Now that your home is on the market and Showings have begun, offers may also come in for your home. An offer comes in the form of a Purchase Agreement and it is typically delivered to your Realtor by a Buyer’s Agent. The offer will contain a lot of standard legal language, but there are also many variables and this is a crucial time. Your Realtor will discuss all of these with you. Negotiating on your behalf is one of the most important jobs of your Realtor.
Here are some of the major variables you need to consider:
- Purchase price- how much is the buyer offering for your home
- Seller’s contribution to closing costs- the buyer may ask seller to help with closing costs
- Possession date- will the buyer have possession at closing or at a predetermined later date
- Closing date- is the timeline to close acceptable for you
- Home Warranty- will the seller pay to provide one
- Items included in sale- buyer may ask for more than you anticipated including
- Earnest money- are they offering enough to make walking away uncomfortable
- Method of financing- are they getting a type of loan you will accept and putting enough down
- Preapproval letter- have they already been through an initial approval process
- Contingency- do they have to sell a property before they can buy yours
All Aspects of the Purchase Agreement Can Be Negotiated!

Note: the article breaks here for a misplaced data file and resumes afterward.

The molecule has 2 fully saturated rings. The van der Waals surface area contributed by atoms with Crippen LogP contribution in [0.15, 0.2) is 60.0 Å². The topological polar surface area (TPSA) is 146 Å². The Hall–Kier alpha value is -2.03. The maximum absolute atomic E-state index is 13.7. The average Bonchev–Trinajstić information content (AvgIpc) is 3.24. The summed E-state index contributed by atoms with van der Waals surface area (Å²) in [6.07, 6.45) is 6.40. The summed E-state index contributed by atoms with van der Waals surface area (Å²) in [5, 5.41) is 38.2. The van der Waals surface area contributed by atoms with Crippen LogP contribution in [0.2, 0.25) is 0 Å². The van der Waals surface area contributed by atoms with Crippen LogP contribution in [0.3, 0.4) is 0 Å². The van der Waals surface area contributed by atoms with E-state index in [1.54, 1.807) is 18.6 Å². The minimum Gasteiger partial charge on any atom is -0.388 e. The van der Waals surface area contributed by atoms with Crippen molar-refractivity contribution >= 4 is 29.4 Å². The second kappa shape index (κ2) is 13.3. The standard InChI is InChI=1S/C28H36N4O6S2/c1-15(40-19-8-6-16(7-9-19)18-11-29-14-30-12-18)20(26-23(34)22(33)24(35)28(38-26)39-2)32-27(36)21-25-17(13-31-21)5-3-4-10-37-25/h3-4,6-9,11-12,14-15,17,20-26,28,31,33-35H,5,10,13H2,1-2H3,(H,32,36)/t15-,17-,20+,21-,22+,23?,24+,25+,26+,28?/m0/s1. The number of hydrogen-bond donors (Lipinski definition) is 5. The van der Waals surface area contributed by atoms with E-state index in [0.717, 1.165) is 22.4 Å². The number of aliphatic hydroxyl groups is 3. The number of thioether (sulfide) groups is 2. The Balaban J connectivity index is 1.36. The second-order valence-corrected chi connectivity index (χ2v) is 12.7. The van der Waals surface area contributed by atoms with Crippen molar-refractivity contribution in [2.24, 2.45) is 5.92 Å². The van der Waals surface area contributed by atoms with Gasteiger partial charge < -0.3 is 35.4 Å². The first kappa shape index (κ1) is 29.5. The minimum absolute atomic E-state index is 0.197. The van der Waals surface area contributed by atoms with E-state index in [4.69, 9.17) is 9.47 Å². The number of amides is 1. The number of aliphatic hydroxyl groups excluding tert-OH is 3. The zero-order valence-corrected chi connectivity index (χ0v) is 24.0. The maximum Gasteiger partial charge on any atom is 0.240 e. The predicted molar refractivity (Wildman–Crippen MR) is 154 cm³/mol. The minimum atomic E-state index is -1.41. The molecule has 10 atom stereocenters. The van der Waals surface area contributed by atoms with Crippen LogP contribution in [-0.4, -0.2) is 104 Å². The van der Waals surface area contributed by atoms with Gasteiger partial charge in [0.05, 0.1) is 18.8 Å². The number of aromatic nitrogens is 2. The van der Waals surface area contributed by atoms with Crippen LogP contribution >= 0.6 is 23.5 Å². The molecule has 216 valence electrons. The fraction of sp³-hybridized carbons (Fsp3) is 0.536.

The purchase price is certainly of major importance, but it may be that other variables can make a deal desirable. For example, if the higher offer is contingent on the sale of another home that adds risk to your transaction. Or perhaps one buyer is asking you to pay a portion of their closing costs, or has a less desirable loan type (which means you will have more work to do to get the house approved), or wants you to close and vacate before your own next property is ready … these may be reasons to consider a different offer.
Any aspect of the Purchase Agreement can be countered. Perhaps you want to ask for 5 days after closing before possession, or you feel the offered amount of earnest money is too low- you may direct your Realtor to produce a counter offer for you to sign.
Counter Offers- What You Need to Know:
It is true that any item on the Purchase Agreement can be countered. But it is essential that you understand that, by not accepting the offer as it was made, you are REJECTING that offer. Your 3 choices are to accept the offer as it was written, to counter the offer, or to reject it outright. Both countering and rejecting release the buyer from any responsibility to abide by their initial offer. If you counter and they say no, you cannot go back and accept the first offer.
Counter offers are common. And they are useful. Sometimes this is how the other details like closing dates, settlement costs, and purchase price find the sweet spot of compromise between buyer and seller. But it is important to know that each time either side counters, it serves as a rejection of the previous offer, releasing the other side from having to abide by the terms of the counter offer.
If you would like more information about the process of negotiating a contract, feel free to get in touch: